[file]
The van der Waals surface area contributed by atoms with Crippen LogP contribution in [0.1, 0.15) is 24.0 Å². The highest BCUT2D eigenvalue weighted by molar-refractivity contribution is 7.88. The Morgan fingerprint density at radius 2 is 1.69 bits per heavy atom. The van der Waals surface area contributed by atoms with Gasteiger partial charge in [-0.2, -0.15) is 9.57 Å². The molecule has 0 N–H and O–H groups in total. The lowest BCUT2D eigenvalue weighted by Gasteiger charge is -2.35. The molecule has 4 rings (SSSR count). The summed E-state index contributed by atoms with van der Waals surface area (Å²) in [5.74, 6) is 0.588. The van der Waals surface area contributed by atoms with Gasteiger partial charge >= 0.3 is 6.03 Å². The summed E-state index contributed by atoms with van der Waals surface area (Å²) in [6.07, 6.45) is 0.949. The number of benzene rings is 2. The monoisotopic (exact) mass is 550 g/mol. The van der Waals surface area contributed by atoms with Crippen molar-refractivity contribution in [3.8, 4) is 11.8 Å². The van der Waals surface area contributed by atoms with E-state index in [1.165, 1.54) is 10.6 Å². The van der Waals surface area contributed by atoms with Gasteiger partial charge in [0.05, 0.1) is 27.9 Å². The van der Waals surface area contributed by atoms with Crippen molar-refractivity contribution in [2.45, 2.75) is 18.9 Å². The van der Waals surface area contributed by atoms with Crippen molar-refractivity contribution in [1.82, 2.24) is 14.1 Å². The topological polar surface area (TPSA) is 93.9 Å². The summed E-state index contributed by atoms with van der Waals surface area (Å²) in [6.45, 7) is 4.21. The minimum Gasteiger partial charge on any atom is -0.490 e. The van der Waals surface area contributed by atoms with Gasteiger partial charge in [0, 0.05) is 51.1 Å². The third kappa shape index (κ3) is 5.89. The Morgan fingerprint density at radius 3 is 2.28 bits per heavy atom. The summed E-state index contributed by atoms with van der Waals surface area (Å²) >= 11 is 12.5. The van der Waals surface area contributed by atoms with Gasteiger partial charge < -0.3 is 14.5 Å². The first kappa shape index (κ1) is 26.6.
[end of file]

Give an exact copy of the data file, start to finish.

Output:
The van der Waals surface area contributed by atoms with Crippen LogP contribution in [0.1, 0.15) is 24.0 Å². The highest BCUT2D eigenvalue weighted by molar-refractivity contribution is 7.88. The Morgan fingerprint density at radius 2 is 1.69 bits per heavy atom. The van der Waals surface area contributed by atoms with Gasteiger partial charge in [-0.2, -0.15) is 9.57 Å². The molecule has 0 N–H and O–H groups in total. The lowest BCUT2D eigenvalue weighted by Gasteiger charge is -2.35. The molecule has 4 rings (SSSR count). The summed E-state index contributed by atoms with van der Waals surface area (Å²) in [5.74, 6) is 0.588. The van der Waals surface area contributed by atoms with Gasteiger partial charge >= 0.3 is 6.03 Å². The summed E-state index contributed by atoms with van der Waals surface area (Å²) in [6.07, 6.45) is 0.949. The number of benzene rings is 2. The monoisotopic (exact) mass is 550 g/mol. The van der Waals surface area contributed by atoms with Crippen molar-refractivity contribution in [3.8, 4) is 11.8 Å². The van der Waals surface area contributed by atoms with E-state index in [1.165, 1.54) is 10.6 Å². The van der Waals surface area contributed by atoms with Gasteiger partial charge in [0.05, 0.1) is 27.9 Å². The van der Waals surface area contributed by atoms with Crippen molar-refractivity contribution in [2.45, 2.75) is 18.9 Å². The van der Waals surface area contributed by atoms with Crippen molar-refractivity contribution in [1.82, 2.24) is 14.1 Å². The topological polar surface area (TPSA) is 93.9 Å². The summed E-state index contributed by atoms with van der Waals surface area (Å²) in [6.45, 7) is 4.21. The minimum Gasteiger partial charge on any atom is -0.490 e. The van der Waals surface area contributed by atoms with Gasteiger partial charge in [0, 0.05) is 51.1 Å². The third kappa shape index (κ3) is 5.89. The Morgan fingerprint density at radius 3 is 2.28 bits per heavy atom. The summed E-state index contributed by atoms with van der Waals surface area (Å²) >= 11 is 12.5. The van der Waals surface area contributed by atoms with Gasteiger partial charge < -0.3 is 14.5 Å². The first kappa shape index (κ1) is 26.6.